From the time you become a caregiver, keep a record of your physical and mental wellness. This includes getting regular physical exams, so a doctor can monitor increased blood pressure or strained muscles from stress, or keeping a daily or periodic journal. Mindfulness practices are useful, asking you to physically check how stress affects your body and acknowledge how mental or emotional stress manifests itself in your life. Whether or not you write down the answers, ask yourself a few simple questions:
- How do I feel today?
- How am I used to feeling?
- What is my body doing today that might be painful or unusual?
- How should I remedy that pain or discomfort?
- What three things can I do today to reduce stress for tomorrow?
Checking in thoroughly and making action plans hold you accountable to yourself. It also gives you something to look forward to. If you make tomorrow easier, you can wake up knowing that day will pass more easily than yesterday. This feeling of small improvements help break the monotony and stress of caregiving.
Concern #3: Loneliness
One of the most overlooked caregiver concerns is loneliness. Sometimes caregivers don’t know how to understand this feeling. Caregivers often work alone on day-to-day tasks. Even if you form part of a larger facility, you can spend a lot of time alone with seniors who are not at their happiest. This can lead to feelings of loneliness, sadness, and frustration. Getting bogged down in the everyday struggles of caregiving can lead to the feeling that life is monotonous and stressful. That does not have to be the case. Finding ways to incorporate others into caregiving allows you to keep life engaging and stimulating for you and the senior in your care.
Solution: Form a team
Although many caregiving tasks are performed by just you and the senior, you are not alone in your caregiving work. Consider several options for the team members who work together to care for one senior:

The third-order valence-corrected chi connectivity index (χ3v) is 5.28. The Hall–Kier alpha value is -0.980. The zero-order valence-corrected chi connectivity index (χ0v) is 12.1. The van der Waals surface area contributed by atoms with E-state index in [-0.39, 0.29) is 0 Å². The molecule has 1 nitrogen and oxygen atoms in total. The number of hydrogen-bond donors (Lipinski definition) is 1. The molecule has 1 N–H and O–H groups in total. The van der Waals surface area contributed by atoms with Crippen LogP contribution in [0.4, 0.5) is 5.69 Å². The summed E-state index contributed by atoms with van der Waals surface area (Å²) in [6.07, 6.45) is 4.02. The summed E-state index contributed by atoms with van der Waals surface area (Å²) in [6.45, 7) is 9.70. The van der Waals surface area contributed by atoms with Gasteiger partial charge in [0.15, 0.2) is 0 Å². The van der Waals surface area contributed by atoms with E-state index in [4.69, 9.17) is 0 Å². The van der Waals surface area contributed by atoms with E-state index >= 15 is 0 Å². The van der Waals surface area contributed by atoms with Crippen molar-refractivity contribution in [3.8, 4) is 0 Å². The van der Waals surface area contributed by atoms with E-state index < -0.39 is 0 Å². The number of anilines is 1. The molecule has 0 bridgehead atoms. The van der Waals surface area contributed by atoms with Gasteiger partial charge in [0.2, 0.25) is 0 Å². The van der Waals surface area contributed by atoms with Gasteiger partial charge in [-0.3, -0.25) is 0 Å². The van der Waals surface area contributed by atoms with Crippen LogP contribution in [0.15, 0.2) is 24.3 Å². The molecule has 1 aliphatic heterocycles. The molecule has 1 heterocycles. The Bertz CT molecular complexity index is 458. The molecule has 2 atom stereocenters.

- Healthcare professionals, such as doctors, nurses or professional caregivers
- Family members
- The senior’s friends and neighbors, as well as others in the community (church members, local senior groups, community service organizations)
- The senior themselves
Seniors in need of caregiving should always be considered part of their own caregiving team. Giving them as much healthy and safe responsibility empowers them and takes stress from you. This leaves you time to know them better and ask questions about their life. This bonding time staves off loneliness for both of you. Involving others in their care gives both of you a chance to be social, to have experiences worth discussing and see just how much support you have each day.
If you have some ideas of your own on caregiver concerns, please share them in the comments.
American Psychological Association. Top Concerns. Common Caregiving Problems. APA.org. Available at http://www.apa.org/pi/about/publications/caregivers/practice-settings/common-problems/. Retrieved February 26, 2017.
Family Caregiver Alliance. Caregiving Issues and Strategies. Caregiver.org. Available at https://www.caregiver.org/caregiving-issues-and-strategies. Retrieved February 27, 2017.
Schneider, April, and Steve Pacicco. Experts Share a Caregiver’s Top Concerns and Solutions. Future of Personal Health. Available at http://www.futureofpersonalhealth.com/prevention-and-treatment/experts-share-a-caregivers-top-concerns-and-solutions. Retrieved February 25, 2017.